** I was given this lovely fabric by Warp & Weft to make this tutorial, and as always all opinions are mine.
I was so excited to get an email from Elegance & Elephants owner Heidi a few months ago. (Maybe you’ve heard me talking about her Bohemian Babydoll Dress/Top pattern (affiliate link) once or twice… ha!) She was asking if I would like to be part of her “Knock it Off” series… and I didn’t waste a minute signing up. This series is so much fun, and I’ve been following it along for a few years now. The idea is to take a clothing item found in a store – usually one at a ridiculous price you wouldn’t pay – and “Knock it Off” – self-explanatory!
When I found this Hartstrings dress I knew it was the one I wanted to make. First off, it’s made of Ponte di Roma double-knit and I’ve been looking for an excuse to work with this type of knit for a while now. I love the navy and white and simple lines – a ton of retro style. The pockets have vintage gold buttons from my husband’s grandmother and there’s a tiny pop of red in the back elastic closure in the back. There is no way I would pay the (regular price) $60 to buy it for my kids, even if both of them were to wear it, I couldn’t justify the cost. Instead I have knocked it off for around $10, if you don’t include the vintage buttons and interfacing I found in my sewing stash.
I decided to use Dana’s First Day Dress pattern again for this dress. Which coincidentally looks nothing line the empire waist party dress I made my youngest for her birthday last week! Just goes to show how you can use the same pattern and alter it to come out with radically different results. For this dress I cut a size 5 with a size 10 length, since the A-line option is a little shorter than I wanted. I also added a peter pan collar and gathered sleeves with a banded hem.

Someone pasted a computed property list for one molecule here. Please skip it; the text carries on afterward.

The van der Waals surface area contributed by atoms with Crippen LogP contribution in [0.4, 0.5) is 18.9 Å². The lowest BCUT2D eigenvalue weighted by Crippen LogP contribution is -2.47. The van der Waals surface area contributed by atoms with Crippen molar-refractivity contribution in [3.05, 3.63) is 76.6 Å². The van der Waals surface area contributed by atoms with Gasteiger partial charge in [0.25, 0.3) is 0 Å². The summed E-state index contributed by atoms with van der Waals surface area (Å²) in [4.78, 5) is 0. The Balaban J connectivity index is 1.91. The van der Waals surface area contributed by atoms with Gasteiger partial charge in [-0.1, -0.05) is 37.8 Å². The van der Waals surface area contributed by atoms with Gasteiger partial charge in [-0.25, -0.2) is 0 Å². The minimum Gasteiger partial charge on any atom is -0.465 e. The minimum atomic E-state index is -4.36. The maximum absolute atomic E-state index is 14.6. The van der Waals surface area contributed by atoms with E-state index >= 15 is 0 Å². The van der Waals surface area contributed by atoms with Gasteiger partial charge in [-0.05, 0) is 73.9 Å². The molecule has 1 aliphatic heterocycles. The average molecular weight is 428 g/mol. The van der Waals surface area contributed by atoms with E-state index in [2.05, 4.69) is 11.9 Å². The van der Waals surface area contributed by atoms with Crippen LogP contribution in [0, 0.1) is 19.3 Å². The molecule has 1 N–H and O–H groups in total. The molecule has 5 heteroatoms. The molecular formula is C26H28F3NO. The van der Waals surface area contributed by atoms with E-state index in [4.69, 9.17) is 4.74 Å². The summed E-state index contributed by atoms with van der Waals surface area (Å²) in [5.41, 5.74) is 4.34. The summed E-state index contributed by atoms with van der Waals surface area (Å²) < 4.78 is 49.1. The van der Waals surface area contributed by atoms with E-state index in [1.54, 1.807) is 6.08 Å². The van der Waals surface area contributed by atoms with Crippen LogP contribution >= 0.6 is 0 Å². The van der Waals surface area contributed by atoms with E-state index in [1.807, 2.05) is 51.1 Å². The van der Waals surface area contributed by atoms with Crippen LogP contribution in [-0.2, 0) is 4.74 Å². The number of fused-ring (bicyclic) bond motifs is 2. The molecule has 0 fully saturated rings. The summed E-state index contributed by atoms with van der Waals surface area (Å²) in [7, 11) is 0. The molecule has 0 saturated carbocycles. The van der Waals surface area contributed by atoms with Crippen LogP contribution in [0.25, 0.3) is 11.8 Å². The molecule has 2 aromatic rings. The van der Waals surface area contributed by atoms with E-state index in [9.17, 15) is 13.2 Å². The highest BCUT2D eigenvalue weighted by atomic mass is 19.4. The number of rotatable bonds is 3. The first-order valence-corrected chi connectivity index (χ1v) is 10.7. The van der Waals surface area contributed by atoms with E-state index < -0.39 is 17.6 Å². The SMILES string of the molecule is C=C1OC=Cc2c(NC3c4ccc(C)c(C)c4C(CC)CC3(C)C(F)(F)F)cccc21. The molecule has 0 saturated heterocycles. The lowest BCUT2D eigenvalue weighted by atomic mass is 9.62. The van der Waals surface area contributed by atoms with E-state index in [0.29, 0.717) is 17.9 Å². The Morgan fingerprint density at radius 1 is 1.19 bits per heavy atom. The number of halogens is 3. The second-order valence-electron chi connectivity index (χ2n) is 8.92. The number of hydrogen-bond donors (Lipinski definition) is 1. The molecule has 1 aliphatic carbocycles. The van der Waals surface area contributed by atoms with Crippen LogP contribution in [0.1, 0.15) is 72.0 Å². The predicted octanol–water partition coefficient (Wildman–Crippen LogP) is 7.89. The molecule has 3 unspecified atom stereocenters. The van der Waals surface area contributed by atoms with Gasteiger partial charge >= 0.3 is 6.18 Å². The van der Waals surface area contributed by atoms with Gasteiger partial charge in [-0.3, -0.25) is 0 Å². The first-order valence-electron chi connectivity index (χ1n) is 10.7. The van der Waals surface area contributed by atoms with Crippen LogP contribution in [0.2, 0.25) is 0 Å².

Just in case you feel like joining in and knocking off something yourself – come sew-along and add an entry to the Knock it Off Flickr group before the end of the series. Two prizes will be awarded at random and they’re good ones - You could win a $100 or $50 gift certificates to Gold Star Tool! If nothing else, go check out the amazing garments everyone has created.
Ready to make your own Necklace Dress?
You will need:
- Ponte de Roma double-knit in Navy (outer and full lining – see A-line Dress pattern option for yardage)
- Ponte de Roma double-knit in White – aprox 1/4-1/2 yard for collar and faux pockets
- elastic & button as per the pattern insructions
- knit interfacing for the collar and pockets
- tailor’s chalk or other removable fabric marker for dark fabrics
- white fabric paint
- small round objects for painting dots (ie. marker, pencil eraser)
- freezer paper and/or pattern drafting paper
- ballpoint needle for sewing knits
- matching white and navy thread
- Main Dress: Cut 4 A-line Dress pieces from navy according to the pattern. The direction of most stretch should be from side to side.
- Sleeves: Cut 2 navy sleeves (these will not be lined). The direction of most stretch should be from point to point. Place the pattern piece 1″ away from the fold when cutting to leave room for the gathered sleeve.
- Sleeve Bands: Measure the “hem side” of the sleeve pattern and double the measurement. Now subtract 1″ – this is how long you will cut the sleeve band. Cut 2 white sleeve bands that are 2″ wide by this measurement. The direction of most stretch should be along the length of the rectangle.
- Faux Welt Pockets: Cut 2 white pocket pieces 2″ high by 5″ wide. Direction of most stretch should be along the short side of the rectangle.
- Peter Pan Collar: (A) Draft a collar according to these helpful instructions. Before you draft the collar, trace the top of the dress front/back and measure 3/8″ to the inside all of the way around the shoulder, neckline and sleeve to remove the seam allowance. Now draft the collar and add the seam allowance back in. I overlapped the edges about a third of an inch (3/4 cm). (B) Cut 4 collar pieces, making sure you mirror two of them.
- Interfacing: (A) Match the collar pairs together so there are two for each side of the dress. Interface one of each set. The interfaced side will be the under collar. (B) Fold each of your pockets in half lengthwise and interface the lower half (under the pressed centre line) of each one.
- Sleeve Band: Press each rectangle in half so the long raw edges come together (lengthwise). Press well. Fold again so the short raw edges come together. Press to mark this centre point.